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What my bulimic teenage-self needed

What are your thoughts on eating disorder prevention?


“Wait until you are 28 years old: life will be so much easier.”

Were the words of the psychologist I went to see at the age of 18. 


What I am about to share is not meant to scare a parent who reads this, it is meant to take the fear of the unknown. 


When I was a teenager I experienced a few years of utter darkness, feeling helpless and contemplating jumping out my bedroom window on the 4th floor. 


The only thing that stopped me was the uncertainty of whether it would kill me?


Writing this nearly 3 decades later, brings an awareness of how desperate I actually felt. 


In my early teenage years, things weren’t so bad. 

They were filled with laughter.

A new found freedom growing to the height of adults, left me feeling less like an inferior child. 


In hindsight, what brought on most of my despair was the academic pressure and mistakenly seeing it as my only ticket out.


Starting in a secondary school in East Germany only a couple of years after the Berlin Wall came down and the excitement subsiding - was a lot to process. 


Even though life seemed to change for the better materially (not knowing what the future and this new system would bring), it seemed to leave an unfilled longing for true happiness in those around me.


What I couldn’t see as a teenager due to the lack of life experience: was that the same external rewards were dangled in front of the youth as when the system changed last, in 1945. 


"Work hard, earn degrees & titles to live happily ever after."


How did my first 11 years of being raised in socialism, influence my choice of becoming a parent educator?


I learned that power needed to be shared with others. 


In the tyranny I grew up in, that disguised itself as a democracy:

the individual was programmed to give up his or her needs to serve 'dem Kollektiv' (the collective).


When I work with a parent I bring the macro to the micro and share my ideas on balanced leadership. 


While from the age of 25, all humans have a fully formed adult brain and the potential ability to self-regulate, a child’s brain is only growing this skill. 


So does this mean that the parent is superior to the child?


What I help my client with is to recognise that no matter how young, a child needs to have:

  • a power of choice

  • a feeling of independence

  • an opportunity to believe he or she is capable

  • and a knowing that their presence matters. 


Would you agree that this sounds like a helpful recipe for any stage of life?


We all need to know that we are being heard, seen, appreciated and loved for who we are no matter what difficulty life throws at us.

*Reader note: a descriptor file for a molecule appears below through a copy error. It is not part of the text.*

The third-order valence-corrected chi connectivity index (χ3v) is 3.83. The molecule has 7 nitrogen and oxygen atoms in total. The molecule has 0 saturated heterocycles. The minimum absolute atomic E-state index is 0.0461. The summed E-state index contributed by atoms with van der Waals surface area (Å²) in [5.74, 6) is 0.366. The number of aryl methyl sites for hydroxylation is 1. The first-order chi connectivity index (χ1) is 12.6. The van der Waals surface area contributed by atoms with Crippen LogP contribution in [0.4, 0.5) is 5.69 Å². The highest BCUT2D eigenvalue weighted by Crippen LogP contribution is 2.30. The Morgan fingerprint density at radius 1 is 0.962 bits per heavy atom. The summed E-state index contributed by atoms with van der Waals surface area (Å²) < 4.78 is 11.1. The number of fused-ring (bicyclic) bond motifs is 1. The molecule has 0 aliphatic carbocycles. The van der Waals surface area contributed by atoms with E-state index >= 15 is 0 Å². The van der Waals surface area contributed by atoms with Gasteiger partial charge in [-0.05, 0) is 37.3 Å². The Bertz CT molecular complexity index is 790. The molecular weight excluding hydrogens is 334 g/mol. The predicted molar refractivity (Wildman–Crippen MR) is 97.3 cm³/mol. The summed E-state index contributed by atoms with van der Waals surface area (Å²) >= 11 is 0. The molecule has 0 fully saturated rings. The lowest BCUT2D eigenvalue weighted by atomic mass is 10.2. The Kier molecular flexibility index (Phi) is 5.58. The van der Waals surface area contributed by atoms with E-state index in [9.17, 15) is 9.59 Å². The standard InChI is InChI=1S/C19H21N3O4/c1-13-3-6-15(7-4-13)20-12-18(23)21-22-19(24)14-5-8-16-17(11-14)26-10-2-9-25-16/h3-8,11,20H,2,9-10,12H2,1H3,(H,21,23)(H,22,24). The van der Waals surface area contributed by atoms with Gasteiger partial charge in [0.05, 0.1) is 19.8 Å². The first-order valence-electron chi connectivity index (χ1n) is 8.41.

When I believed that I was only worthy if I had:

☄️ better grades

☄️ lost some weight

☄️ read a book 

☄️ tidied my room

☄️ scored a goal for my handball team

☄️ and fulfilled the expectations of those who mattered most, I couldn’t find my purpose. 



One of the steps to healing my bingeing behaviours was thanks to this groundbreaking parenting approach.


I learned that the 3 natural aspects, every human needs to survive:

  1. sleeping

  2. eating

  3. toileting

can become a battleground for a child.


If a boy or girl perceives to not be in control, he or she may want to be the boss of what they can be the master of. 


This knowledge gave me an insight why I couldn’t allow the suppressed feelings (stuck inside my belly) to come up.


I used food as a coping mechanism for relieving what I had no tools or skills to access. 


This awareness found me a few years ago, after spending an entire week questioning my beliefs about my body and my right to be here.


Finally, I started the reconciliation process after decades of self-abuse.  


What I can say about coming out the other side is that parents cannot fix their child’s burdens or troubles and are most definitely not to be blamed


What a mother or father can do to restore courage in their teenager is say something like:“I have faith in your ability to find a solution and trust you to meet this challenge.”


This reassurance is what I needed. 


What I am learning is that words need to match the actions. 

Children who are acquiring language at first, are much better at observing the body and the movement. 



What is so transformational about the teachings of Alfred Adler (friend of Albert Einstein’s) is the method he gifted this world: to observe the movement and find beliefs and thoughts that are congruent with it. 


So when I turned 28, life did get easier in a strange way. 


However, due to the lack of practical knowledge in my pocket even while traveling the world, I took my sorrows everywhere I went.


Instead of outrunning them and numbing them, I was now heading to an autoimmune disease.


The cells in my body were at war with each other and my physical immobility forced me to start learning to face my fears and go to the root cause. 


My journey began with Transcendental Meditation, discovering Ayurveda (to bring my body back to balance) and to the Alderian way how to be in relationship and having power with.  


Dr Marina Bluvshtein, an inspiring Adlerian Psychologist and gardener whom I met last Summer, shared in a podcast this week: 


“You cannot grow anything without getting your hands dirty."


I look forward to the year ahead, rolling up my sleeves and helping others to accept the imperfections that come along with parenting. 


‘Befriending uncertainty’ is my motto for 2024 and replacing love with fear is my simple approach to creating a calmer home. 


If there is an end of life review and I will be shown 1 parent whom I will have supported on their way, my purpose will have been found and for that it was worth to stay. 


Email me privately and share if you can relate to my story: effortlessparenting@gmail.com




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